If you were dissatisfied with how an IRS audit was conducted or what the outcome came to be, the next step is to contact the IRS Office of Appeals, an impartial body separate from any IRS office. If you still do not get the result you feel you deserve, the next step is to send your cause to the United States Tax Court. The Tax Court requires that you file your appeal with the court within three months after your audit. The Appeals Office will give you a “90-day Letter” that informs you of the time-frame you have to file an appeal with them.
Article I of the Constitution of the United States allows for taxpayers to appeal before a judge if they feel that their audit was inaccurate. They can hear cases including notices of deficiency, notices of transferee liability, cases of declaratory judgment, readjustment and adjustment of partnership items, review of the failure to abate interest, administrative costs, worker classification, relief from joint and several liability on a joint return, and review of certain collection actions. All of these appeals only allow a qualified tax attorney to represent you in court. The U.S. Tax Court is special because you don’t have to pay any tax liability in order for a judge to hear your case. All judges presiding in the U.S. Tax Court have previous experience in tax law specifically. Judges will travel all over the country to conduct trials in specific cities, even though the physical court is located in Washington D.C.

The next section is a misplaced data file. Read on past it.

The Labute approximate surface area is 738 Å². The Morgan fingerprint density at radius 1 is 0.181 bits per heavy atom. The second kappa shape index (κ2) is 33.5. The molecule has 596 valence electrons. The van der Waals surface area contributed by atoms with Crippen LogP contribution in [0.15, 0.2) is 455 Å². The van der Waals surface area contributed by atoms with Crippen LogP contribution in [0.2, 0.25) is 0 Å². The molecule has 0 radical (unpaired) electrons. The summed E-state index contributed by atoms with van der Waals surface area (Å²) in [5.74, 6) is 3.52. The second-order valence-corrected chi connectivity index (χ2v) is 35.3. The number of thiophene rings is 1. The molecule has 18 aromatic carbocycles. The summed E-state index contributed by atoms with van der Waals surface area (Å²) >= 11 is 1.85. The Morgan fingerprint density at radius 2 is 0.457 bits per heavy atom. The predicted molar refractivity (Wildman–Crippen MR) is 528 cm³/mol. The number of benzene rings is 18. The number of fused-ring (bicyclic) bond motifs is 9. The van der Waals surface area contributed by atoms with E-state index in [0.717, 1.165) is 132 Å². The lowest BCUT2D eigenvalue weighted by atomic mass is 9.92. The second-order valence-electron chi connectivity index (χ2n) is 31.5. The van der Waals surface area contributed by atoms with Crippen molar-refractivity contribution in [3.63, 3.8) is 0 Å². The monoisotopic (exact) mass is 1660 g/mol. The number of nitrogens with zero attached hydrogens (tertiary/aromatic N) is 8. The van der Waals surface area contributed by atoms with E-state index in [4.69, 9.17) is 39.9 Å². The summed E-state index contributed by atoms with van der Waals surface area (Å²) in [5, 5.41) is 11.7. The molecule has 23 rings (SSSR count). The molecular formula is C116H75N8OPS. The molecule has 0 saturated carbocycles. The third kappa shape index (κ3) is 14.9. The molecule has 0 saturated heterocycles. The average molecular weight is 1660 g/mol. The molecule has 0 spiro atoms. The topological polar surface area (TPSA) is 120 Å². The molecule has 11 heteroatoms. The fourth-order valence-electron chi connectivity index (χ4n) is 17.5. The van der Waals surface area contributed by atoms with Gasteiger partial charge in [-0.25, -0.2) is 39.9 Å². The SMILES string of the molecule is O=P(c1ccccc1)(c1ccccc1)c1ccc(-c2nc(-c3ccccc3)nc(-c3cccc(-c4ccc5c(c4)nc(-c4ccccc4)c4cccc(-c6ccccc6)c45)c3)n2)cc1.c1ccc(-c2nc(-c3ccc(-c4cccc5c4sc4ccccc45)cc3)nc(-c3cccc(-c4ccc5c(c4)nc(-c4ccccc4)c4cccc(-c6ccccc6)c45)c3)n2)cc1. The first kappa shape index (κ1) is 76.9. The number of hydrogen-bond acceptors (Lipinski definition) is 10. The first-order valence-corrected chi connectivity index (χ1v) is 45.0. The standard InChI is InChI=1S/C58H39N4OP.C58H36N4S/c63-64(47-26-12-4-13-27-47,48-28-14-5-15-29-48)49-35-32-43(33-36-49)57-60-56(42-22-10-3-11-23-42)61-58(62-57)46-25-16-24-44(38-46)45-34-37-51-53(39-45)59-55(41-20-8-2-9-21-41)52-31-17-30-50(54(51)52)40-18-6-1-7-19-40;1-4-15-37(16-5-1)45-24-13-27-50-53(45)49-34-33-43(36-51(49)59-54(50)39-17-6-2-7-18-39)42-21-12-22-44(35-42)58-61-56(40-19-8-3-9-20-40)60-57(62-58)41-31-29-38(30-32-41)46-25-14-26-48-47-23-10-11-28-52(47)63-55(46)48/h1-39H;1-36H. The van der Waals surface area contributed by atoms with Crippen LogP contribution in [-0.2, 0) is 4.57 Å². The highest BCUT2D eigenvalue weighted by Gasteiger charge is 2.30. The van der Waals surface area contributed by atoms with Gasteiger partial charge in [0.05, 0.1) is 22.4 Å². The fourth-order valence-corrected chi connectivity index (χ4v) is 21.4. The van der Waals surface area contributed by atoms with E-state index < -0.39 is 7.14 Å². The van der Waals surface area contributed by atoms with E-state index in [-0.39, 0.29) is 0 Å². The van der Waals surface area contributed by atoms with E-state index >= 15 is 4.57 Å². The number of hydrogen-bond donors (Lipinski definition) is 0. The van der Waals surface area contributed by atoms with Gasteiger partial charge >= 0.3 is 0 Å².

Talk with a professional tax lawyer to find out how you can appeal your case to the U.S. Tax Court.